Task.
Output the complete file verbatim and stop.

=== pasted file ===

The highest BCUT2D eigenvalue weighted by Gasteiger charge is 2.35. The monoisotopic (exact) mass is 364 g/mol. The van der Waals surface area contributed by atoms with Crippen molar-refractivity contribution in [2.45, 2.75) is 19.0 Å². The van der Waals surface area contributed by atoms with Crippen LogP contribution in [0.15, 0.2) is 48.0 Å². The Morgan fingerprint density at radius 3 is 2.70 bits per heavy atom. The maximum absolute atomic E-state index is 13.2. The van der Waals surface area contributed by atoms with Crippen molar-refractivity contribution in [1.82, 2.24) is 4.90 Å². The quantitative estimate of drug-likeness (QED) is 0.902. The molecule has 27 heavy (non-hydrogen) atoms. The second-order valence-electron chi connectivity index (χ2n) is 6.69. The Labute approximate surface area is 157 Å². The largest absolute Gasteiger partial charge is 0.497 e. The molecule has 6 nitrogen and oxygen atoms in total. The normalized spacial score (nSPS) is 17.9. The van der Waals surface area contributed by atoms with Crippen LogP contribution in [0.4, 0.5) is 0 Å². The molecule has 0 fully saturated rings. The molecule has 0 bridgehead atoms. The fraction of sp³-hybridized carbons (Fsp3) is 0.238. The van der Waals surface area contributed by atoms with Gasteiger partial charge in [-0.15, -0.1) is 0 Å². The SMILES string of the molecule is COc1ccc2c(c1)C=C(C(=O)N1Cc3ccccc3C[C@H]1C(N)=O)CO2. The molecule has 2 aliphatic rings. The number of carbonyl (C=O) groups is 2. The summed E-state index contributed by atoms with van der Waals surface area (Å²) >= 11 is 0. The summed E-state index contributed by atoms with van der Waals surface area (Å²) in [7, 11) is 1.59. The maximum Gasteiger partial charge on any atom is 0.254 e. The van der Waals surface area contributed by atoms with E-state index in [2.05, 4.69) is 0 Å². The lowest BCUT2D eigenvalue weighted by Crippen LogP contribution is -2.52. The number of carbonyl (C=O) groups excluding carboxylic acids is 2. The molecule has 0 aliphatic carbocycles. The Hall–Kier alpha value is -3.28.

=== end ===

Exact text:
The highest BCUT2D eigenvalue weighted by Gasteiger charge is 2.35. The monoisotopic (exact) mass is 364 g/mol. The van der Waals surface area contributed by atoms with Crippen molar-refractivity contribution in [2.45, 2.75) is 19.0 Å². The van der Waals surface area contributed by atoms with Crippen LogP contribution in [0.15, 0.2) is 48.0 Å². The Morgan fingerprint density at radius 3 is 2.70 bits per heavy atom. The maximum absolute atomic E-state index is 13.2. The van der Waals surface area contributed by atoms with Crippen molar-refractivity contribution in [1.82, 2.24) is 4.90 Å². The quantitative estimate of drug-likeness (QED) is 0.902. The molecule has 27 heavy (non-hydrogen) atoms. The second-order valence-electron chi connectivity index (χ2n) is 6.69. The Labute approximate surface area is 157 Å². The largest absolute Gasteiger partial charge is 0.497 e. The molecule has 6 nitrogen and oxygen atoms in total. The normalized spacial score (nSPS) is 17.9. The van der Waals surface area contributed by atoms with Crippen LogP contribution in [0.4, 0.5) is 0 Å². The molecule has 0 fully saturated rings. The molecule has 0 bridgehead atoms. The fraction of sp³-hybridized carbons (Fsp3) is 0.238. The van der Waals surface area contributed by atoms with Gasteiger partial charge in [-0.15, -0.1) is 0 Å². The SMILES string of the molecule is COc1ccc2c(c1)C=C(C(=O)N1Cc3ccccc3C[C@H]1C(N)=O)CO2. The molecule has 2 aliphatic rings. The number of carbonyl (C=O) groups is 2. The summed E-state index contributed by atoms with van der Waals surface area (Å²) >= 11 is 0. The summed E-state index contributed by atoms with van der Waals surface area (Å²) in [7, 11) is 1.59. The maximum Gasteiger partial charge on any atom is 0.254 e. The van der Waals surface area contributed by atoms with E-state index in [2.05, 4.69) is 0 Å². The lowest BCUT2D eigenvalue weighted by Crippen LogP contribution is -2.52. The number of carbonyl (C=O) groups excluding carboxylic acids is 2. The molecule has 0 aliphatic carbocycles. The Hall–Kier alpha value is -3.28.